Midterm 2 Study Guide

Brian McCauley's Bio 6A, Fall 2019.

This study guide has been updated for Fall 2019.

Midterm 2 will be Wednesday, October 30, 2019. You’ll have the whole lecture period. The format will be the same as Midterm 1: mixed, including multiple-choice questions and one long-answer question. Bring a Scantron sheet (one of the long skinny ones with 50 questions per side). On the multiple-choice questions, there might be more than one correct answer; you have to mark all the correct answers and none of the incorrect answers to get credit. There will be no partial credit. Be sure to read the directions on the exam before answering the questions.

The exam will be based on the material I cover in lecture. I will assume that you have read the sections of the textbook that I covered in lecture. If I skipped a section in the book, I won’t ask any questions on that. The exam won’t include material that was covered only in lab (plants, for example), but it will include questions on systematics and gas exchange, which were covered in lab as well as lecture.

This study guide is intended as a guide. It isn’t guaranteed to cover every question that will be on the midterm.

Long-Answer Questions

One of these questions will be on the midterm.

  1. Diagram & explain how xylem sap & phloem sap are transported in plants. (Hints: there are several diagrams in the book showing different parts of the overall process; you should try to combine all this information into one big diagram. You don’t need to copy all these figures in your answer, but you should include the information they express. Don’t forget to include water potential.)
  2. Explain how the human digestive tract processes food. Include the various organs that help in digestion and absorption, and what happens to each type of food at each stage in the process, including the function of the various categories of digestive enzymes.
  3. Compare and contrast the ways that cows and rabbits extract energy from diets consisting largely of cellulose; relate this to the structure of each animal’s digestive tract. If a human received the gut microbiome of a cow, could he live on a diet of grass? (Hint: first you must explain why cellulose is a problem.)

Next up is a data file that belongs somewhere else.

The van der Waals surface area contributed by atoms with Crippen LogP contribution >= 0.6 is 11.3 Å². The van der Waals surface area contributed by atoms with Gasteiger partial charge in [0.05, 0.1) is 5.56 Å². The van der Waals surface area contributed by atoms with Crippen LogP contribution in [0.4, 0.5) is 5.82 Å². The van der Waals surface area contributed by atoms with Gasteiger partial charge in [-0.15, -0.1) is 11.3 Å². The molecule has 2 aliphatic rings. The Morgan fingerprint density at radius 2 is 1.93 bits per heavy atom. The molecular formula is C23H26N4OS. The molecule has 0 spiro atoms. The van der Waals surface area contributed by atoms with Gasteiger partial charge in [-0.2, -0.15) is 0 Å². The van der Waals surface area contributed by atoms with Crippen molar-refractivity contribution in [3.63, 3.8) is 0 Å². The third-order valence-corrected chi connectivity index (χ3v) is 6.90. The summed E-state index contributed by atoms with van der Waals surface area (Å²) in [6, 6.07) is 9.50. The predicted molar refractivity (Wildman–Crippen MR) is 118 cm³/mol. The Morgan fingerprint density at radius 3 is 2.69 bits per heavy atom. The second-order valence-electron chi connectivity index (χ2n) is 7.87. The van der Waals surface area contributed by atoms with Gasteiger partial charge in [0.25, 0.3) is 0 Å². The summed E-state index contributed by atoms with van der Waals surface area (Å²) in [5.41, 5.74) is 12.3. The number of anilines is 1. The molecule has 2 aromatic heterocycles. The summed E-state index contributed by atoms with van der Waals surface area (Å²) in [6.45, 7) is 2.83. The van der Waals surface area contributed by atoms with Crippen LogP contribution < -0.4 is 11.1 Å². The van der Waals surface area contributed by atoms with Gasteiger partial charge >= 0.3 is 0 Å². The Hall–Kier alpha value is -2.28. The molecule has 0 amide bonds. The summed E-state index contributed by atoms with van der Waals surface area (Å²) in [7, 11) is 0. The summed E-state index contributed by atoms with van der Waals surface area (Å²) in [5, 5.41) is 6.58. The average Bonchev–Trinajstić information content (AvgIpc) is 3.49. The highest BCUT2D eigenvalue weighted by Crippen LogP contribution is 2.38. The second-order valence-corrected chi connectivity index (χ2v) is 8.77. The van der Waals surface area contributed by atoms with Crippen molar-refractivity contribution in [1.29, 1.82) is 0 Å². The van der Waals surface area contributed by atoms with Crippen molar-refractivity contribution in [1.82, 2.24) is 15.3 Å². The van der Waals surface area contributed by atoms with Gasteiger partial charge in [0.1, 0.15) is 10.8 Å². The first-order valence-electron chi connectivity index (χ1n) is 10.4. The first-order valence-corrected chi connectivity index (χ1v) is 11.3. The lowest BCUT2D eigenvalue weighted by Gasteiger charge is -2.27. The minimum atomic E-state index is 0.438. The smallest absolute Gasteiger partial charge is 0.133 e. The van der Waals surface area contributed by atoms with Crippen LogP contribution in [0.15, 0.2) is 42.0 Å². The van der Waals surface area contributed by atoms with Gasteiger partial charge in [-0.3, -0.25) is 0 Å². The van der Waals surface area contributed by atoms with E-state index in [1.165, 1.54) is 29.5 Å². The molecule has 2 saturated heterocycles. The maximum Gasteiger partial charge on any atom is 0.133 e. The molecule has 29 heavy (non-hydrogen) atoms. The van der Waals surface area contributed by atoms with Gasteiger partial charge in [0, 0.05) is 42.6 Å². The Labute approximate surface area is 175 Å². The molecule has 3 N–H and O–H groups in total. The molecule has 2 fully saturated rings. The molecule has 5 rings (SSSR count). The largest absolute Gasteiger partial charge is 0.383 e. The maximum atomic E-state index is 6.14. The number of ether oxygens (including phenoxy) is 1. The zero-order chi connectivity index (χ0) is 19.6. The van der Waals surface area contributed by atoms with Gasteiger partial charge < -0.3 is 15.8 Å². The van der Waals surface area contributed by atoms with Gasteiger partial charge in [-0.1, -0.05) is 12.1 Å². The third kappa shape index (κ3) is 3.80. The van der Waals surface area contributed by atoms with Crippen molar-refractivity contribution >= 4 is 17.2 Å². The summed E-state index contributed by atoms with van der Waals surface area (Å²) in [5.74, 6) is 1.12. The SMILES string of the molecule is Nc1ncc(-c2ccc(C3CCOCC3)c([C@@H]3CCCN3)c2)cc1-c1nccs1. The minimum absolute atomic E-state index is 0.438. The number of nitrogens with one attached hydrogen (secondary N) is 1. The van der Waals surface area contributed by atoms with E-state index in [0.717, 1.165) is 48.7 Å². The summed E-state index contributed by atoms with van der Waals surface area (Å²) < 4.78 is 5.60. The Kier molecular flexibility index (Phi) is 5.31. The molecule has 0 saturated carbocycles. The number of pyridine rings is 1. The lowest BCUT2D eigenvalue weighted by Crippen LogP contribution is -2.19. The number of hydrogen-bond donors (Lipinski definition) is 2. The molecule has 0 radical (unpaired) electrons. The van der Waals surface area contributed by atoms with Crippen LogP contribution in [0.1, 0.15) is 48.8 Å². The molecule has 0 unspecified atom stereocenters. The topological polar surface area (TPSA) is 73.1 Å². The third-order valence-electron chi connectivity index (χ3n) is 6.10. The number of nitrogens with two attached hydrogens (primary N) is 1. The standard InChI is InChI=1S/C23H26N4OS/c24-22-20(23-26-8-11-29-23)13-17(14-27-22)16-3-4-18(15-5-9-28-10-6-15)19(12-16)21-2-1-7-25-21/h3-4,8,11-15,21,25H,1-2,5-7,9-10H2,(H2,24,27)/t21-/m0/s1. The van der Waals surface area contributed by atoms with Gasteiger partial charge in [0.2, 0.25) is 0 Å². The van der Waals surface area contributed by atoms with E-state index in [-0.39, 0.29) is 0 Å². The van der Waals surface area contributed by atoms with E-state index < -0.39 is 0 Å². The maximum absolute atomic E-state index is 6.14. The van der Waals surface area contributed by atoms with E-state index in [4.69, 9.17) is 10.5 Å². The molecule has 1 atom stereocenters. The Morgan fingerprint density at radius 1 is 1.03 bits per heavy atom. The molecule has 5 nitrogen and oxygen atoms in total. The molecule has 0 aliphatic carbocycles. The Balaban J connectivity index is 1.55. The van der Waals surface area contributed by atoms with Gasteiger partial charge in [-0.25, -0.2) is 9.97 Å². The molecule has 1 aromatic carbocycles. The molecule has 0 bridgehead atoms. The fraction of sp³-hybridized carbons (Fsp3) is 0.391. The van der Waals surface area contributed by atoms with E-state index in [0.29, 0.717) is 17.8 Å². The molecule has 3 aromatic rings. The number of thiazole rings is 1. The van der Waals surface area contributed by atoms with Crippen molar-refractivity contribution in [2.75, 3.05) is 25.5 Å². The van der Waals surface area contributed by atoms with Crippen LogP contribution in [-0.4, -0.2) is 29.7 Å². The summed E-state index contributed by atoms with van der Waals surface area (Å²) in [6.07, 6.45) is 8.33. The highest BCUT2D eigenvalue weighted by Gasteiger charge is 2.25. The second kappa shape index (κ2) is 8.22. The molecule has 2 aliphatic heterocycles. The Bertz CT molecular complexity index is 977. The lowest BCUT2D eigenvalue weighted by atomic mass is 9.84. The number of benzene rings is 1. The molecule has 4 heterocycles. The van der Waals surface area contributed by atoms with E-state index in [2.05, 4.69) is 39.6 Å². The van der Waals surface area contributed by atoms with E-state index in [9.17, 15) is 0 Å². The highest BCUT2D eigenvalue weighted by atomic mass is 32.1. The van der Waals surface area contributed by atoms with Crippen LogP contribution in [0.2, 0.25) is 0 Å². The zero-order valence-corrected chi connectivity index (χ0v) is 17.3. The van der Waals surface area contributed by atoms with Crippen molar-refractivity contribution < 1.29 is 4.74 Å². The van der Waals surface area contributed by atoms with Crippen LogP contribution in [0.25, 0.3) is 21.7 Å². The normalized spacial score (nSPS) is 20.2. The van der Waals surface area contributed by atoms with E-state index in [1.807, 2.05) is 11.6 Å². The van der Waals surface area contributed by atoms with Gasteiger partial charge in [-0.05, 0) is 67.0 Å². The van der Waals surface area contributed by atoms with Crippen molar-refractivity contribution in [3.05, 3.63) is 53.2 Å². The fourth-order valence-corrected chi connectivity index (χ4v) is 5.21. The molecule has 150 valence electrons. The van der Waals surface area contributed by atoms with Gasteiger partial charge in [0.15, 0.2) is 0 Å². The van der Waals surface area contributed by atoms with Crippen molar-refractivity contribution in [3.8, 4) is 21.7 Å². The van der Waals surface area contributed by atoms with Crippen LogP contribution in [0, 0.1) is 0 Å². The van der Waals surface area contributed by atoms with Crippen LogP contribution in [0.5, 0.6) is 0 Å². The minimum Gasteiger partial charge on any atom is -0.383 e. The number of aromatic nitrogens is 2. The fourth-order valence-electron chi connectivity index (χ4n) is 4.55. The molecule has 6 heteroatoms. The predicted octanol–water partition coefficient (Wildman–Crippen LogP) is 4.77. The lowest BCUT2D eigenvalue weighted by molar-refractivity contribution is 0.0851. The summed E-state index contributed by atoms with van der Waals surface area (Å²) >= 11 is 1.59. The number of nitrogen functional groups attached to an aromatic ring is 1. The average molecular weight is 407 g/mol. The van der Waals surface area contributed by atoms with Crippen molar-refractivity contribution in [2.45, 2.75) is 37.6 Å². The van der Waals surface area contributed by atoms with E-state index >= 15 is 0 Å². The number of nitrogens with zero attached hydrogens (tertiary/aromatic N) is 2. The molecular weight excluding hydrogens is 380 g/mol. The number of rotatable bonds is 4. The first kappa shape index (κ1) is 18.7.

There are only three choices for this midterm!

Important Concepts

Gas Exchange in Plants

  • Why gas exchange is important for plants
  • Low partial pressure of CO2; tradeoff between gas exchange & water loss
  • Cuticle, stomata, guard cells
  • Osmosis; selectively permeable membranes; turgid vs. flaccid vs. plasmolyzed
  • Pneumatophores

Transport Systems in Plants

  • Why transport is necessary
  • Proton pumping creates an electrochemical gradient. Explain how the gradient is chemical and how it’s electrical.
  • Proton gradient can be used for cotransport. Why does this work?
  • Water potential: solute potential & physical potential
  • Osmosis (again) – be sure you can explain it.
  • Water exists in 3 compartments in plant tissue
  • Water follows 3 paths through plant tissue
  • Roots: active transport lowers solute potential.
  • Casparian strip
  • Root pressure & guttation
  • Transpirational pull: roles of evaporation & surface tension (see fig. 36.14). Understand the things that make water potential change in xylem sap transport. How does evaporation generate a force that pulls the water up? Explain this in terms of hydrogen bonds.
  • Ascent of xylem sap: roles of root pressure, transpirational pull, cohesion, adhesion.
  • Phloem sap: how pressure flow is created.
  • Sugar sources & sinks. When sugar enters a sugar sink, why does the solute potential change?
  • Why solute potential changes as phloem sap moves through plant
  • Why water moves from xylem to phloem in some parts of plant and from phloem to xylem in other parts
  • Mycorrhizal fungi

Animal Nutrition

  • Heterotrophs & autotrophs
  • 2 ways to take food into cell: one molecule at a time, or phagocytosis
  • Why size is important
  • How do plasmodial slime molds & fungi deal with the problems of being big?
  • Intracellular vs. extracellular digestion: compare sponges, cnidarians, and other animals.
  • Ingestion, digestion, absorption, elimination
  • Gastrovascular cavity vs. complete digestive tract
  • Specialization of digestive tract regions: earthworm, insect, bird
  • Stomach: enzymes & acid. Why doesn’t the stomach digest itself? How does Helicobacter pylori survive?
  • Small intestine: duodenum, liver, gall bladder, and pancreas. Why it’s called the small intestine.
  • Digestion means breaking polymers into monomers. Give examples of polymers & monomers.
  • Absorption of proteins, carbohydrates, fats
  • Blood vessels & lymph vessels near intestine
  • Carnivores vs. herbivores
  • Cecum
  • How termites get energy from cellulose
  • Foregut vs. hindgut fermentation
  • How cows get energy from cellulose (What do all those chambers do?)
  • How rabbits get energy from cellulose. Why coprophagy is popular with rabbits but not cows. Why horses like it, too.
  • Gut microbiota; “lean” vs. “obese” microbes in humans and mice.
  • Fecal transplants
  • Helicobacter pylori. Is it good or bad?
  • "Colonocyte metabolism determines gut health." How do microbes affect the metabolism of the colonocytes? How do the colonocytes affect the gut microbiome?
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